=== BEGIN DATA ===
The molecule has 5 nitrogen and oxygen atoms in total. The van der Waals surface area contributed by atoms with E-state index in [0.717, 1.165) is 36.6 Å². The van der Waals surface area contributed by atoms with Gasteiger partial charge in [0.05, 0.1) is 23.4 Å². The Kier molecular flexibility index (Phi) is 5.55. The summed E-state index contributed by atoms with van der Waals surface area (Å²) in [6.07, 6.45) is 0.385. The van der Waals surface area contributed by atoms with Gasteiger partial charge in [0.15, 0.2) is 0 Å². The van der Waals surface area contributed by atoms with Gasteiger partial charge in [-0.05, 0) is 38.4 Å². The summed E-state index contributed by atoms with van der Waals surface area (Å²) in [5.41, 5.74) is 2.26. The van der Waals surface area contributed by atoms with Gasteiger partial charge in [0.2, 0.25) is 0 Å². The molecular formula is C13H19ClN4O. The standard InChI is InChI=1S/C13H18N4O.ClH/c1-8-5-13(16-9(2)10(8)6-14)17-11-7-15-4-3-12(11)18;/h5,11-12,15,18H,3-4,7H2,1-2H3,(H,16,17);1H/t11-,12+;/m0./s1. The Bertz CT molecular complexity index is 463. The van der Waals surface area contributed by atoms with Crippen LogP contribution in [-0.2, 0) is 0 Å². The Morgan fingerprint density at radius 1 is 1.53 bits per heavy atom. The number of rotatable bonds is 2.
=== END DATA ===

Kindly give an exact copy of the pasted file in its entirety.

The molecule has 5 nitrogen and oxygen atoms in total. The van der Waals surface area contributed by atoms with E-state index in [0.717, 1.165) is 36.6 Å². The van der Waals surface area contributed by atoms with Gasteiger partial charge in [0.05, 0.1) is 23.4 Å². The Kier molecular flexibility index (Phi) is 5.55. The summed E-state index contributed by atoms with van der Waals surface area (Å²) in [6.07, 6.45) is 0.385. The van der Waals surface area contributed by atoms with Gasteiger partial charge in [0.15, 0.2) is 0 Å². The van der Waals surface area contributed by atoms with Gasteiger partial charge in [-0.05, 0) is 38.4 Å². The summed E-state index contributed by atoms with van der Waals surface area (Å²) in [5.41, 5.74) is 2.26. The van der Waals surface area contributed by atoms with Gasteiger partial charge in [0.2, 0.25) is 0 Å². The molecular formula is C13H19ClN4O. The standard InChI is InChI=1S/C13H18N4O.ClH/c1-8-5-13(16-9(2)10(8)6-14)17-11-7-15-4-3-12(11)18;/h5,11-12,15,18H,3-4,7H2,1-2H3,(H,16,17);1H/t11-,12+;/m0./s1. The Bertz CT molecular complexity index is 463. The van der Waals surface area contributed by atoms with Crippen LogP contribution in [-0.2, 0) is 0 Å². The Morgan fingerprint density at radius 1 is 1.53 bits per heavy atom. The number of rotatable bonds is 2.